Do schools even care about free speech anymore?

The pro-life students probably had it coming. That was the message University of California, Santa Barbara vice chancellor Michael Young sent to students in a campus-wide e-mail last week.

A pro-life group of students, many of whom hailed from nearby Thomas Aquinas College, brought a graphic display to campus. They were showing it in UCSB’s designated “free speech zone” on campus on March 4. Mireille Miller-Young, an associate professor in the Feminist Studies Department, hated the display. She led a group of students who surrounded the pro-life group and chanted “Tear down the sign! Tear down the sign!”

The pro-life group didn’t take the sign down. This infuriated Miller-Young. She told an officer for UCSB’s police department, “I just grabbed [the sign] from this girl’s hands.” The report continues, “Asked if there had been a struggle, Miller-Young stated, ‘I’m stronger so I was able to take the poster.’” She took it back to her office and destroyed it, with the help of students who she had egged on and who could conceivably face criminal charges by the time this is all sorted out.

Members of the pro-life group followed Miller-Young and her entourage, recording the theft. They said she had stolen their sign and demanded it back. “I may be a thief but you’re a terrorist,” she taunted. The pro-lifers tried to take their sign back. Shoving occurred. Miller-Young allegedly left “bloody scratches” on an arm of one girl.

From the police officer’s report, we can see that he (or she!) was taken aback by Miller-Young’s hatred of free expression. “I asked Miller-Young if she felt anything wrong had happened this afternoon. Miller-Young said that she did not know enough about the limits of free speech to answer my question,” the officer reported. At one point in the exchange, when she realized she might face actual legal charges, the professor tied herself in little thoughtcrime pretzels.

The officer “asked Miller-Young if she could have behaved differently in this instance” and reported a “long pause” before she answered, “I’ve said that I think I did the right thing. But I acknowledge that I probably should not have taken their poster.” Miller-Young continued by saying that “she wished that the anti-abortion group had taken down the images when they demanded them to.”

The officer of the law wasn’t buying the eleventh hour attempts at mollification. He (or she!) “explained to Miller that vandalism, battery and robbery had occurred” and sent it to the District Attorney’s office wrapped up in a nice bow for prosecution. Two weeks went by before the UCSB administration responded by issuing a letter that has got to rank as an instant classic of the New Comstockery.

Vice chancellor Michael Young’s letter began: “Over the past several weeks, our campus has been visited by a number of outside groups and individuals coming here to promote an ideology, to promulgate particular beliefs (at times extreme beliefs), or simply to create discord that furthers a certain personal agenda. Some passionately believe in their causes, while others peddle hate and intolerance with less-than-noble aims.”

This was, of course, nothing new, since “evangelical types” — hayseed, toothless, evolution-denying Bible thumpers all — “have been visiting UCSB and university campuses since time immemorial.” The current ruckus was simply the “most recent generation of true believers, self-proclaimed prophets, and provocateurs” doing their thing. Under such impossible circumstances, could you really blame the professor of Feminist Studies for getting a bit out of hand?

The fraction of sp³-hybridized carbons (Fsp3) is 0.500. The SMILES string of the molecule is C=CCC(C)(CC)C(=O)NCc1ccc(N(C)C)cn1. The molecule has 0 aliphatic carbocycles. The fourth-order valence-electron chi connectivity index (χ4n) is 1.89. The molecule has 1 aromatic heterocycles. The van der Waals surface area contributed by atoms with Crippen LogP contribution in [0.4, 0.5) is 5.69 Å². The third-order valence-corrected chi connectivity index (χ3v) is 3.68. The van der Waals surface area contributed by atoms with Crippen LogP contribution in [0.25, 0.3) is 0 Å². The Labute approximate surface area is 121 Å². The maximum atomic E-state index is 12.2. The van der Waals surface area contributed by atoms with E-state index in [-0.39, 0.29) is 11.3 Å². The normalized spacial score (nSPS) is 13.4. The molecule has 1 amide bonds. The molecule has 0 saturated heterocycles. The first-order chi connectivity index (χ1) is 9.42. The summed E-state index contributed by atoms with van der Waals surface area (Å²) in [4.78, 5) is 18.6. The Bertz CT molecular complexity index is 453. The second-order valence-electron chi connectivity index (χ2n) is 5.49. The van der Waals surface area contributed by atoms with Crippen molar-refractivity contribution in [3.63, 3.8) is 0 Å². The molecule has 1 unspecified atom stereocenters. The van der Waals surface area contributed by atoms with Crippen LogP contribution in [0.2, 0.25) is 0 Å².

UCSB’s vice chancellor issued an extremely backhanded defense of free speech, largely for reasons of liability. He even admitted, “Our Founding Fathers — all white men of privilege, some even slave owners — got it right when designing the First Amendment of the Constitution.”

Young then went on to explain the limits of that constitutional amendment as it applies to the UCSB main campus. “The Arbor Mall is a free speech area, as is the area in front of the University Center,” he wrote. People could avoid offense by avoiding those and only those areas. Any displays or protests elsewhere were absolutely verboten.

He closed by giving students and teachers suggestions for how they might drop a dime to “report them” — “them” being peddlers of “hate and intolerance with less than noble aims,” remember — in the event that “you are being subjected to offensive speech or material.”

Young encouraged students to call the UCSB police or, really, the Office of Student Life, rather than subject the school to more sign-stealing events that could lead to further litigation. “[The] Associate Dean of Student Life and Activities can be reached at [xxx-xxx-xxxx]. If you do not reach her, someone at the general OSL number [xxx-xxx-xxxx] will be able to relay your message,” he explained, helpfully.

Going forward, they ought to leave the harassment of groups with unwanted messages up to trained professionals.

Jeremy Lott About the author:
Jeremy Lott helped found and manage four publications for the Real Clear Politics family of websites. He is the author of three books and an e-book, as well as the recognized ghostwriter of former Maryland governor Marvin Mandel’s memoirs. Follow him on Twitter @jeremylottdiary
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